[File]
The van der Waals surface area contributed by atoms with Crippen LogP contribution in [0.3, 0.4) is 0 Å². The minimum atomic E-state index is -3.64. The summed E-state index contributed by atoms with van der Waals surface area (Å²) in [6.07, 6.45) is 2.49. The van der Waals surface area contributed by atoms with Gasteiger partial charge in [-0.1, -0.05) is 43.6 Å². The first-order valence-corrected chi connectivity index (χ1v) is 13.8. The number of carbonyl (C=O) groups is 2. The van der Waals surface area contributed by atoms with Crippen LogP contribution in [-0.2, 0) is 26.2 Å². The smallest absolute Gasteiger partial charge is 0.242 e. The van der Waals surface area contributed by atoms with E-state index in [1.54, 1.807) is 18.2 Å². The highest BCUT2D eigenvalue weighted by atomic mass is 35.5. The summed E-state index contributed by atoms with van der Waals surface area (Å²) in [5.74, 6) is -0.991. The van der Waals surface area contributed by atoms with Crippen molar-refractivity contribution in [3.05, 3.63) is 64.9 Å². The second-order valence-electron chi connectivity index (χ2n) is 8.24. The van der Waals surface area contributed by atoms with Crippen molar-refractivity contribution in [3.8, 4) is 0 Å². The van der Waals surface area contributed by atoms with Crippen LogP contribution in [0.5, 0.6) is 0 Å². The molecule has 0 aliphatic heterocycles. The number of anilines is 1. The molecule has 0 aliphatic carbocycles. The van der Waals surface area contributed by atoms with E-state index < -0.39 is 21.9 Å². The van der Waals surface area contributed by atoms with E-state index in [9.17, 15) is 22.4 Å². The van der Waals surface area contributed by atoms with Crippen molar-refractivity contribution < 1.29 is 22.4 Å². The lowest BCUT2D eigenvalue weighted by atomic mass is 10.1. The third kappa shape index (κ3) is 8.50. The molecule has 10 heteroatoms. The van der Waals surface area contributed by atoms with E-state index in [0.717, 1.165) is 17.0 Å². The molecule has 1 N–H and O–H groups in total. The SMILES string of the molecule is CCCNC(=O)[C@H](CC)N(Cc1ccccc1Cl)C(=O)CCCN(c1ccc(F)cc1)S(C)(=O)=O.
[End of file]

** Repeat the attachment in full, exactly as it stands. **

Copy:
The van der Waals surface area contributed by atoms with Crippen LogP contribution in [0.3, 0.4) is 0 Å². The minimum atomic E-state index is -3.64. The summed E-state index contributed by atoms with van der Waals surface area (Å²) in [6.07, 6.45) is 2.49. The van der Waals surface area contributed by atoms with Gasteiger partial charge in [-0.1, -0.05) is 43.6 Å². The first-order valence-corrected chi connectivity index (χ1v) is 13.8. The number of carbonyl (C=O) groups is 2. The van der Waals surface area contributed by atoms with Crippen LogP contribution in [-0.2, 0) is 26.2 Å². The smallest absolute Gasteiger partial charge is 0.242 e. The van der Waals surface area contributed by atoms with E-state index in [1.54, 1.807) is 18.2 Å². The highest BCUT2D eigenvalue weighted by atomic mass is 35.5. The summed E-state index contributed by atoms with van der Waals surface area (Å²) in [5.74, 6) is -0.991. The van der Waals surface area contributed by atoms with Crippen molar-refractivity contribution in [3.05, 3.63) is 64.9 Å². The second-order valence-electron chi connectivity index (χ2n) is 8.24. The van der Waals surface area contributed by atoms with Crippen molar-refractivity contribution in [3.8, 4) is 0 Å². The van der Waals surface area contributed by atoms with Crippen LogP contribution in [0.5, 0.6) is 0 Å². The molecule has 0 aliphatic heterocycles. The number of anilines is 1. The molecule has 0 aliphatic carbocycles. The van der Waals surface area contributed by atoms with E-state index < -0.39 is 21.9 Å². The van der Waals surface area contributed by atoms with E-state index in [9.17, 15) is 22.4 Å². The van der Waals surface area contributed by atoms with Crippen molar-refractivity contribution < 1.29 is 22.4 Å². The lowest BCUT2D eigenvalue weighted by atomic mass is 10.1. The third kappa shape index (κ3) is 8.50. The molecule has 10 heteroatoms. The van der Waals surface area contributed by atoms with E-state index in [0.717, 1.165) is 17.0 Å². The molecule has 1 N–H and O–H groups in total. The SMILES string of the molecule is CCCNC(=O)[C@H](CC)N(Cc1ccccc1Cl)C(=O)CCCN(c1ccc(F)cc1)S(C)(=O)=O.